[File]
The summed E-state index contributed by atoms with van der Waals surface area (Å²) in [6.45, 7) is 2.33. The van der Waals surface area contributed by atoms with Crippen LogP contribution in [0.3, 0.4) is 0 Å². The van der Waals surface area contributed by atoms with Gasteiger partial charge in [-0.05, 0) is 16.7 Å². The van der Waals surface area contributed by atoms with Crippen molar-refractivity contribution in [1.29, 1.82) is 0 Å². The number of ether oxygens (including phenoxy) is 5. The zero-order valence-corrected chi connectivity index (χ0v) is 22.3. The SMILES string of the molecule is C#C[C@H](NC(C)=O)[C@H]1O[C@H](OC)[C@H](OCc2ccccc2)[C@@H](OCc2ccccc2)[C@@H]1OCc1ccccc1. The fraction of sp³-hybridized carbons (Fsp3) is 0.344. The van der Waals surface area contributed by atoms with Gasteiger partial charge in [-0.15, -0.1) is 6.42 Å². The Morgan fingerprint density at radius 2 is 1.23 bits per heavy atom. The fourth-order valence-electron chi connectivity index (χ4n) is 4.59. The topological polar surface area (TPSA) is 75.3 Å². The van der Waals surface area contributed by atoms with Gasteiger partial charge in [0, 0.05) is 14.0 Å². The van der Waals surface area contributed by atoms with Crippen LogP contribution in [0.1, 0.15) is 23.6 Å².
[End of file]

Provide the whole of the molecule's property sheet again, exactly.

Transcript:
The summed E-state index contributed by atoms with van der Waals surface area (Å²) in [6.45, 7) is 2.33. The van der Waals surface area contributed by atoms with Crippen LogP contribution in [0.3, 0.4) is 0 Å². The van der Waals surface area contributed by atoms with Gasteiger partial charge in [-0.05, 0) is 16.7 Å². The van der Waals surface area contributed by atoms with Crippen molar-refractivity contribution in [1.29, 1.82) is 0 Å². The number of ether oxygens (including phenoxy) is 5. The zero-order valence-corrected chi connectivity index (χ0v) is 22.3. The SMILES string of the molecule is C#C[C@H](NC(C)=O)[C@H]1O[C@H](OC)[C@H](OCc2ccccc2)[C@@H](OCc2ccccc2)[C@@H]1OCc1ccccc1. The fraction of sp³-hybridized carbons (Fsp3) is 0.344. The van der Waals surface area contributed by atoms with Gasteiger partial charge in [-0.15, -0.1) is 6.42 Å². The Morgan fingerprint density at radius 2 is 1.23 bits per heavy atom. The fourth-order valence-electron chi connectivity index (χ4n) is 4.59. The topological polar surface area (TPSA) is 75.3 Å². The van der Waals surface area contributed by atoms with Gasteiger partial charge in [0, 0.05) is 14.0 Å². The van der Waals surface area contributed by atoms with Crippen LogP contribution in [0.1, 0.15) is 23.6 Å².